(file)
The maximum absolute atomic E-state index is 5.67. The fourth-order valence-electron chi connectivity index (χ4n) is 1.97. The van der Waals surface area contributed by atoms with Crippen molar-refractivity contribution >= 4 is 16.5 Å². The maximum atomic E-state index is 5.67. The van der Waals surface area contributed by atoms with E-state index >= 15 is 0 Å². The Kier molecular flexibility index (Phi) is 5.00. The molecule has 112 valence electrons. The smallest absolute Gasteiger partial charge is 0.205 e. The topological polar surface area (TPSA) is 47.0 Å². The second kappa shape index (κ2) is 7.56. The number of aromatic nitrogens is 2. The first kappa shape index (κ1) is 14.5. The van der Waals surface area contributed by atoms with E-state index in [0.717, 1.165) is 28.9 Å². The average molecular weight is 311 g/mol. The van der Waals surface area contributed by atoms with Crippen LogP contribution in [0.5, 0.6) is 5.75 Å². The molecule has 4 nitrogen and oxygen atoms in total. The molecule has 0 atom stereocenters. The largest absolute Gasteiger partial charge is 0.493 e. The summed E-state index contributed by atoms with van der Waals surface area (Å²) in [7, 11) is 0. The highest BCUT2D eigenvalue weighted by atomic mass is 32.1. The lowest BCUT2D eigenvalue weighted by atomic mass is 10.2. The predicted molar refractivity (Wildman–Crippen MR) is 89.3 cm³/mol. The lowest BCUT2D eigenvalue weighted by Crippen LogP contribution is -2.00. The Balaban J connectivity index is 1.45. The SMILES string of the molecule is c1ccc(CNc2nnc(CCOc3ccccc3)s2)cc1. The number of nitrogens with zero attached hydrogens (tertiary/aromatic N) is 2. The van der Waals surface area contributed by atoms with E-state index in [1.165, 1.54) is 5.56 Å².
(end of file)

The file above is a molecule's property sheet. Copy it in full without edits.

The maximum absolute atomic E-state index is 5.67. The fourth-order valence-electron chi connectivity index (χ4n) is 1.97. The van der Waals surface area contributed by atoms with Crippen molar-refractivity contribution >= 4 is 16.5 Å². The maximum atomic E-state index is 5.67. The van der Waals surface area contributed by atoms with E-state index >= 15 is 0 Å². The Kier molecular flexibility index (Phi) is 5.00. The molecule has 112 valence electrons. The smallest absolute Gasteiger partial charge is 0.205 e. The topological polar surface area (TPSA) is 47.0 Å². The second kappa shape index (κ2) is 7.56. The number of aromatic nitrogens is 2. The first kappa shape index (κ1) is 14.5. The van der Waals surface area contributed by atoms with E-state index in [0.717, 1.165) is 28.9 Å². The average molecular weight is 311 g/mol. The van der Waals surface area contributed by atoms with Crippen LogP contribution in [0.5, 0.6) is 5.75 Å². The molecule has 4 nitrogen and oxygen atoms in total. The molecule has 0 atom stereocenters. The largest absolute Gasteiger partial charge is 0.493 e. The summed E-state index contributed by atoms with van der Waals surface area (Å²) in [7, 11) is 0. The highest BCUT2D eigenvalue weighted by atomic mass is 32.1. The lowest BCUT2D eigenvalue weighted by atomic mass is 10.2. The predicted molar refractivity (Wildman–Crippen MR) is 89.3 cm³/mol. The lowest BCUT2D eigenvalue weighted by Crippen LogP contribution is -2.00. The Balaban J connectivity index is 1.45. The SMILES string of the molecule is c1ccc(CNc2nnc(CCOc3ccccc3)s2)cc1. The number of nitrogens with zero attached hydrogens (tertiary/aromatic N) is 2. The van der Waals surface area contributed by atoms with E-state index in [1.165, 1.54) is 5.56 Å².